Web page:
The Bug and me love playing Moshi Monsters. We like playing outdoors, but we love playing Moshi Monsters. So when Mummy said that today is Playday, we were thrilled! Then she clarified that Playday is when everyone has to play outdoors, and we groaned. Add to this the fact that money is scarce, and we have to find low-cost things to do as well! Ok then. Apparently 42% of children have never made a daisy chain. Well that I can understand, fiddly little seedlings. But a similar number have never climbed a tree! That got me off my swivel-chair – here are my top 5 tips for playing outdoors:
The Bug was given a tent for his birthday. Mummy is not really a camper, but remembers (just) the thrill of being allowed to overnight in the garden as an 11-year-old, complete with alarm clock and midnight snack. Being a bit more paranoid than Granddad in 1977, she wasn’t prepared to risk this, but we were allowed to fall ‘asleep’ in there. The adventure began mid-morning with pitching the tent (Mummy relied heavily on our help, ensuring that stage 1 of the process lasted until lunchtime!). Like Enid Blyton she made us a picnic lunch (although there was more than just cakes and lemonade in there!). Then the camping games came out: boules, frisbee, football, bubbles, and foam cricket bats. What is it about a change of scenario that makes all these shed-dwellers appealing once more?
The Bug is obsessed with sticks (are there any 4-year-old boys that aren’t?) so after tea we gathered his collection from the porch and put together a tiny campfire. It lasted just long enough to toast 16 marshmallows, but not long enough to annoy the neighbours.
And so to bed. Mummy settled down with a book and a glass of wine by the back door, ostensibly so she could keep an eye on us, but I have since caught her sniggering with her friends over video clips of a giggling tent.
The icing on the cake was scurrying back into the tent for bacon sandwiches in the morning. The best 24 hours of outdoor fun anyone can have! (Tents from £9.99 at Millets or Wilkinson’s – or just make a den).
Do a Nature Trail:
Next Mummy suggested a trip to the park. ‘D’ohhhh!’, we exclaimed, as she dragged us away from the sofa. School holidays last ages, and there’s only so many roundabouts I can take before apathy sets in. But it turned out that instead of heading for the swings we were to scour nature for ‘treasure’. With a bit of grouching we complied, but it wasn’t long before we were hooked, running in all directions, competing for the best trophy. Have you ever tried finding the smallest pine cone? Takes ages, but it’s worth the win! Time flew, and as other visitors began to leave, Mummy had to prevent the addition of more stash to her overflowing carrier bag, and forcibly drag us off the new climbing tree we had discovered.Back home, we created a collage with the proceeds of our excursion; it was quickly visited by a handful of bugs, which gave us an idea for another day: making a Bug Hotel!
Create an Obstacle Course:
One of our favourite hobbies is setting up an obstacle course in the garden. Courtesy of Daddy’s crazy streak, almost anything can become a game. Here are some of the odd things we do:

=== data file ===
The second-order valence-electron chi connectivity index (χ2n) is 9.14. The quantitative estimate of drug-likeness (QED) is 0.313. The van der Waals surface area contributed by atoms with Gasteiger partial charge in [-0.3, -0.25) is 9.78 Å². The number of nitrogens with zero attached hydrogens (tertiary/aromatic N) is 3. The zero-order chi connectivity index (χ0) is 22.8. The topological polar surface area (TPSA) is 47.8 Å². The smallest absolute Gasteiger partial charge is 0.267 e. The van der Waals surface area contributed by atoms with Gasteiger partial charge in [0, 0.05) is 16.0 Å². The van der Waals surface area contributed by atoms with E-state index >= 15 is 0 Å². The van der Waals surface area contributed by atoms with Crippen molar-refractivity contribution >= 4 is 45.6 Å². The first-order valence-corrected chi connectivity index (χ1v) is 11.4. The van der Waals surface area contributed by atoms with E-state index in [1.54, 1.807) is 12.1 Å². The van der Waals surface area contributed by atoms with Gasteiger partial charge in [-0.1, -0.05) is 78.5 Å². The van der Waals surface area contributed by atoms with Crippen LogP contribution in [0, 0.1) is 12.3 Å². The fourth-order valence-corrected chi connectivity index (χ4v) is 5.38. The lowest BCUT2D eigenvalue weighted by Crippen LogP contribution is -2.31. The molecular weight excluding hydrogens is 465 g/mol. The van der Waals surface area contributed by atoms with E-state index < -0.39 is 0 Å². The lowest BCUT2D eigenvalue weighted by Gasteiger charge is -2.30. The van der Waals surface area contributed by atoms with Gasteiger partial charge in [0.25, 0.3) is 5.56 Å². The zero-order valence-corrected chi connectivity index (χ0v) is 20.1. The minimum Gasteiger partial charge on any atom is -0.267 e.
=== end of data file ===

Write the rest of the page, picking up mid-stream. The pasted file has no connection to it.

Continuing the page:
- Run 3 times round a broomstick (or cricket stump, depending on your height) with your forehead on the end (something Daddy apparently did at University, but I think there was beer involved and I’m not sure what degree he got). You end up dizzy for the next obstacle
- Skip 10 times
- 3 pumps of an airbed pump
- 3 times round a tree stump with an egg and spoon
You get the idea. Make an action out of anything (safe) that you find in the shed (water transportation works especially well) and take it from there. The setting up and working out the rules is half the fun. If you have a crowd you can even go to the park and incorporate trees, hills, sandpits, whatever you see. Just make sure it is as silly as possible – I guarantee even your Mum will want to join in!
Pick Your Own Fruit:
This is one you may want to get onto right away. Last year we went too late and the fruit farm was closed. This resulted in a trip to Sainsbury’s to buy a lot of very expensive berries for making jam with; not a great solution but the alternative was a howling tantrum which Mummy was loathe to face.
This year we got down there early and picked about 5 million strawberries (or at least that’s what it felt like when Mummy made us hull them for jam!) Prices vary, but we spent just over £5 and made 5 good jars of jam, so not bad value (although the cost may hve been higher if they had weighed the Bug ;). Check out www.pickyourownfarms.org.uk/. Or if you know where to find them, blackberrying in the countryside is a very satisfying and completely free adventure!
Which brings me onto my final point. I have already closed down my Moshi Monsters tab, and got my trainers on, so hurry up Mummy, let’s go play outdoors!
I am soooo desperate to do this one! You will need a handful of treats: small sweets, medals, plastic animals, whatever floats your boat (ideally Mummy will have ordered all my missing Moshi cards from Ebay). Mummy then has to hide everything and create clues. We have usually found that clue frustration is minimised by engineering the frequent discovery of prizes, accompanied by the next clue. For the Bug, who is only little, we make picture clues; I obviously get harder clues because I am so clever (winks). If there are lots of older children you could take it in turns to lay short trails and make the clues.
So come on Mummy, get your coat!